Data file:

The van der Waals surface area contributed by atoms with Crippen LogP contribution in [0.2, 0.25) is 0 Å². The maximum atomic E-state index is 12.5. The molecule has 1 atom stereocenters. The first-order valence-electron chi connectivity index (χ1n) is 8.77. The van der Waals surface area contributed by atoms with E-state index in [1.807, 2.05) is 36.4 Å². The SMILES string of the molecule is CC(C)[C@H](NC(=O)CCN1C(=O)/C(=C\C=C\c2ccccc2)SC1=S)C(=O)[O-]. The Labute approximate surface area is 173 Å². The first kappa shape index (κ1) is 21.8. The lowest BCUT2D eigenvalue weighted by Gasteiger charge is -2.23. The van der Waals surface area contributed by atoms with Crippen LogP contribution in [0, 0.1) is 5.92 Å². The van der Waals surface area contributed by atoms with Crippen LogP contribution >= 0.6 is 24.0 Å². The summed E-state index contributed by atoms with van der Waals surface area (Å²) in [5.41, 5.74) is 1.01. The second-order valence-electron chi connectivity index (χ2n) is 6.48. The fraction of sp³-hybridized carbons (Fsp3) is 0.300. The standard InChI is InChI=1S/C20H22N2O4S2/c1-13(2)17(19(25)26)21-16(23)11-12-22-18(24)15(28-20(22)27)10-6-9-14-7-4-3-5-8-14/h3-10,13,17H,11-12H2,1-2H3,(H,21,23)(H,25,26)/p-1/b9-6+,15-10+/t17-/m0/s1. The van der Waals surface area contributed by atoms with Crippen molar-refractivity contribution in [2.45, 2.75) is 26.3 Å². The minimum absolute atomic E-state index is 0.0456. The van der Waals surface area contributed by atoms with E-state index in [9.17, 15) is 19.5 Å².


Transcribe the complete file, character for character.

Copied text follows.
The van der Waals surface area contributed by atoms with Crippen LogP contribution in [0.2, 0.25) is 0 Å². The maximum atomic E-state index is 12.5. The molecule has 1 atom stereocenters. The first-order valence-electron chi connectivity index (χ1n) is 8.77. The van der Waals surface area contributed by atoms with E-state index in [1.807, 2.05) is 36.4 Å². The SMILES string of the molecule is CC(C)[C@H](NC(=O)CCN1C(=O)/C(=C\C=C\c2ccccc2)SC1=S)C(=O)[O-]. The Labute approximate surface area is 173 Å². The first kappa shape index (κ1) is 21.8. The lowest BCUT2D eigenvalue weighted by Gasteiger charge is -2.23. The van der Waals surface area contributed by atoms with Crippen LogP contribution in [0, 0.1) is 5.92 Å². The van der Waals surface area contributed by atoms with Crippen LogP contribution >= 0.6 is 24.0 Å². The summed E-state index contributed by atoms with van der Waals surface area (Å²) in [5.41, 5.74) is 1.01. The second-order valence-electron chi connectivity index (χ2n) is 6.48. The fraction of sp³-hybridized carbons (Fsp3) is 0.300. The standard InChI is InChI=1S/C20H22N2O4S2/c1-13(2)17(19(25)26)21-16(23)11-12-22-18(24)15(28-20(22)27)10-6-9-14-7-4-3-5-8-14/h3-10,13,17H,11-12H2,1-2H3,(H,21,23)(H,25,26)/p-1/b9-6+,15-10+/t17-/m0/s1. The van der Waals surface area contributed by atoms with Crippen molar-refractivity contribution in [2.45, 2.75) is 26.3 Å². The minimum absolute atomic E-state index is 0.0456. The van der Waals surface area contributed by atoms with E-state index in [9.17, 15) is 19.5 Å².